This photograph was taken in 1927 when Robert Byron was aged 22, and still an Oxford History undergraduate. Robert traveled with three friends to Mt Athos,Greece, the last station of Byzantium”. ‘The Station’ was a reappraisal of “the Holy Mountain” and made Robert Byron’s reputation as a major “new talent’. It is still in print and a great read.
David Talbot Rice (who went on to become a Professor of Byzantine studies, was the party’s official photographer. This photo shows Robert and another “pilgrim” , probably Mark Ogilvie-Grant, relaxing in a monastic guest house.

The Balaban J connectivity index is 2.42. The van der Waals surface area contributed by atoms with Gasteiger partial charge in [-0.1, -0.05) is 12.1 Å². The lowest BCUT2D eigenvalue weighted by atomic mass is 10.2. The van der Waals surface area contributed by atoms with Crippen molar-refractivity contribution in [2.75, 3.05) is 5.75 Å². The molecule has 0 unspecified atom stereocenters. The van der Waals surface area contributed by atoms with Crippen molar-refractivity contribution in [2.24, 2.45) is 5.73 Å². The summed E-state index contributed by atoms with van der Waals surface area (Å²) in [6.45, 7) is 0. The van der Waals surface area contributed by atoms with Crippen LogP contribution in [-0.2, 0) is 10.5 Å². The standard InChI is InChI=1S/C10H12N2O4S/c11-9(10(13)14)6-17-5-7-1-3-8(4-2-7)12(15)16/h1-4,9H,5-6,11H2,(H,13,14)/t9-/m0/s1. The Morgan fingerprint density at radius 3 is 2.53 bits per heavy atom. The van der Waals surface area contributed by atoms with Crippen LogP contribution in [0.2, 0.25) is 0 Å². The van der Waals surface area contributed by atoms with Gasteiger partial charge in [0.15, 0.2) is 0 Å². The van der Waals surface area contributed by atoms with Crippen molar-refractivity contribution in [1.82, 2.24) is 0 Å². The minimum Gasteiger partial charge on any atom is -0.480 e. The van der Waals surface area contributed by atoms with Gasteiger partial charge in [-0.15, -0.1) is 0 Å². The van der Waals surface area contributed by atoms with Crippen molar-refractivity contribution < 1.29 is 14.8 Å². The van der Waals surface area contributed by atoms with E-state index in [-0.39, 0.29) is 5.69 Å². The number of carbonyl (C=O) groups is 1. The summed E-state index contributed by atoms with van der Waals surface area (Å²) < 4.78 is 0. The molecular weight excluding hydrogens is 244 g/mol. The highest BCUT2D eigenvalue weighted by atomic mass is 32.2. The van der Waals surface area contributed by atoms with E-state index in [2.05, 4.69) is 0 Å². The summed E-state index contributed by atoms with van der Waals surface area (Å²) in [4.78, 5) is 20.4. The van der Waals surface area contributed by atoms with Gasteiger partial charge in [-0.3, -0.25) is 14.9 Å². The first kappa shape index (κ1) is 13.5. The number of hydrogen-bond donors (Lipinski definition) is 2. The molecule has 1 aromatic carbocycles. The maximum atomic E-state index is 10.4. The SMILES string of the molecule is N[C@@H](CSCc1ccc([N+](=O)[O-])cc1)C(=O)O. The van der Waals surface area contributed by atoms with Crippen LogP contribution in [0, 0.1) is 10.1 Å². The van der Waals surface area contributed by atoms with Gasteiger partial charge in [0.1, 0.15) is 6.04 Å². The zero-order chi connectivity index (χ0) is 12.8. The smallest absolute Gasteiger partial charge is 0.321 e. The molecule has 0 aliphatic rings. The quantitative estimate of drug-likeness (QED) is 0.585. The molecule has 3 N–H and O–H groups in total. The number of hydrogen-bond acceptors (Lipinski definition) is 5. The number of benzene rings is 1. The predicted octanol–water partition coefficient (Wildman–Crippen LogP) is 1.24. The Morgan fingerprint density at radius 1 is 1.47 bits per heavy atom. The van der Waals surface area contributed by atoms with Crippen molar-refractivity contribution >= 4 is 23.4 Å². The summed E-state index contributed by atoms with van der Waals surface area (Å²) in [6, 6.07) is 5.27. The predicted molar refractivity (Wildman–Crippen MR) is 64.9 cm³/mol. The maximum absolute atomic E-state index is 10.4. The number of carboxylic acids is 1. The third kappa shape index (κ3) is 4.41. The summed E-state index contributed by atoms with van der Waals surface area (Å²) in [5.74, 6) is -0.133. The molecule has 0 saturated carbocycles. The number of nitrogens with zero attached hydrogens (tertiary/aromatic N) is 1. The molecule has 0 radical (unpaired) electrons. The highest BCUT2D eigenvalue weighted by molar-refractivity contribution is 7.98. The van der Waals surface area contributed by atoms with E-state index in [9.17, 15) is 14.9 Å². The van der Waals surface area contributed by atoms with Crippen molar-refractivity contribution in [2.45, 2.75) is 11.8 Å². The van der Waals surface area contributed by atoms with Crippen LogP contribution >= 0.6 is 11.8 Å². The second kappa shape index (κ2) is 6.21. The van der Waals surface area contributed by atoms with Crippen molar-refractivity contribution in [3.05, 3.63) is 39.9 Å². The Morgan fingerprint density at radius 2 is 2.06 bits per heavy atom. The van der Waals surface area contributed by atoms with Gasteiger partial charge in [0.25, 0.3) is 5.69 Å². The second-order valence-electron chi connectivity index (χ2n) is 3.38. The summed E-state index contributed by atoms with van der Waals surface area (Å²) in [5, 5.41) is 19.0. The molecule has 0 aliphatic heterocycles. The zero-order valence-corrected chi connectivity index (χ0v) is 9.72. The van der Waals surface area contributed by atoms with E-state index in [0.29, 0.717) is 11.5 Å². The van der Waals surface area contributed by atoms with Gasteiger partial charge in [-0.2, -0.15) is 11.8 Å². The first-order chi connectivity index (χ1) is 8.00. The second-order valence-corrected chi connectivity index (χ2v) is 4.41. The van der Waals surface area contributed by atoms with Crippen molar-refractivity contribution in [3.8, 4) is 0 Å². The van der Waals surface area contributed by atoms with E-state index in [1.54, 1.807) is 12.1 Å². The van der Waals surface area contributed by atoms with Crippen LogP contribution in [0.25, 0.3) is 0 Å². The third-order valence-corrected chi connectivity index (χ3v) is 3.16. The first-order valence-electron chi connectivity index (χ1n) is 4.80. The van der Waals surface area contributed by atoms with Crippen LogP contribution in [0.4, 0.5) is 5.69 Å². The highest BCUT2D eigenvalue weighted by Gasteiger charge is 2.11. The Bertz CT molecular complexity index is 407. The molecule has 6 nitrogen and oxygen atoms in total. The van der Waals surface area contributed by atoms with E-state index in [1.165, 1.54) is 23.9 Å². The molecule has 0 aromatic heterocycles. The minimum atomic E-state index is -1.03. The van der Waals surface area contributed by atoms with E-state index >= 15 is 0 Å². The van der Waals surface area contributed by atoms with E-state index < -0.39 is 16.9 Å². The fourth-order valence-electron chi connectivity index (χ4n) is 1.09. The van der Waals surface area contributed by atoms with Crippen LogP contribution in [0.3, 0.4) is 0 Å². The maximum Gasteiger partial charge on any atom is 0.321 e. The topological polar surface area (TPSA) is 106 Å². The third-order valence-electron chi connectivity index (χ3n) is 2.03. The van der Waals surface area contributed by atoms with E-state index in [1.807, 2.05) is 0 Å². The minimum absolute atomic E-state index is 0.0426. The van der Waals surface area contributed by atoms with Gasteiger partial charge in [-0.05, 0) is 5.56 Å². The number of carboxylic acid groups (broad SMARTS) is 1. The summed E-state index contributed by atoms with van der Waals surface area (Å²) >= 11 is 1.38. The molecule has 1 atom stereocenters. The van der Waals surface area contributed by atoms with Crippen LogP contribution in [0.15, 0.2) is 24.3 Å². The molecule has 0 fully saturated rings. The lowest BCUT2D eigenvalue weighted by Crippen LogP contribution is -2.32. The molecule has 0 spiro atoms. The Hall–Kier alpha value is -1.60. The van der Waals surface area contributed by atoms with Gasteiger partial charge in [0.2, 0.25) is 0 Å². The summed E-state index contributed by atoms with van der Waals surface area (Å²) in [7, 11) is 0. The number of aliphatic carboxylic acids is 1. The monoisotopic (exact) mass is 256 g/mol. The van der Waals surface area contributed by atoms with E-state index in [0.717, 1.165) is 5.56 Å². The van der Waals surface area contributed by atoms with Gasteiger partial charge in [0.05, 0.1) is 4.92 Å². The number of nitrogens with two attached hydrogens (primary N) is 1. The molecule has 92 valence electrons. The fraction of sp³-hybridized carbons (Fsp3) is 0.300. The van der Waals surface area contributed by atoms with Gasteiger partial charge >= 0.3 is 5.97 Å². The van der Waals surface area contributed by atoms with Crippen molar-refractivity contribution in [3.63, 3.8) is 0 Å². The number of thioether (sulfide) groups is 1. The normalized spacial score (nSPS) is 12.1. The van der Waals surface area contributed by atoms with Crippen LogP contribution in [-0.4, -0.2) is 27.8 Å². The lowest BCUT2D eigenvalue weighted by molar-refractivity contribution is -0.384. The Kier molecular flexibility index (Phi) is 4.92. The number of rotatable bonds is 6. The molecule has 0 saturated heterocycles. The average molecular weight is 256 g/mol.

About the pig: Sows (and females) are forbidden on Mt Athos. Its spotted hide shows it is a young wild boar. It was probably a gift from a layman hunter to the monks. It would not have been a pet – the monk’s diet being mainly vegetarian made it a necessity to guard their gardens from wild boar. Hence it must have been an orphan being fattened for a feast.
Robert Byron mentions the wild boar, writing that they were so numerous along with other game that he would like to return with a pack of hounds and even go “pig-sticking”. Robert rode to hounds at home in Saverake Forest, and he had travelled to India where pig-sticking was still a horseback sport.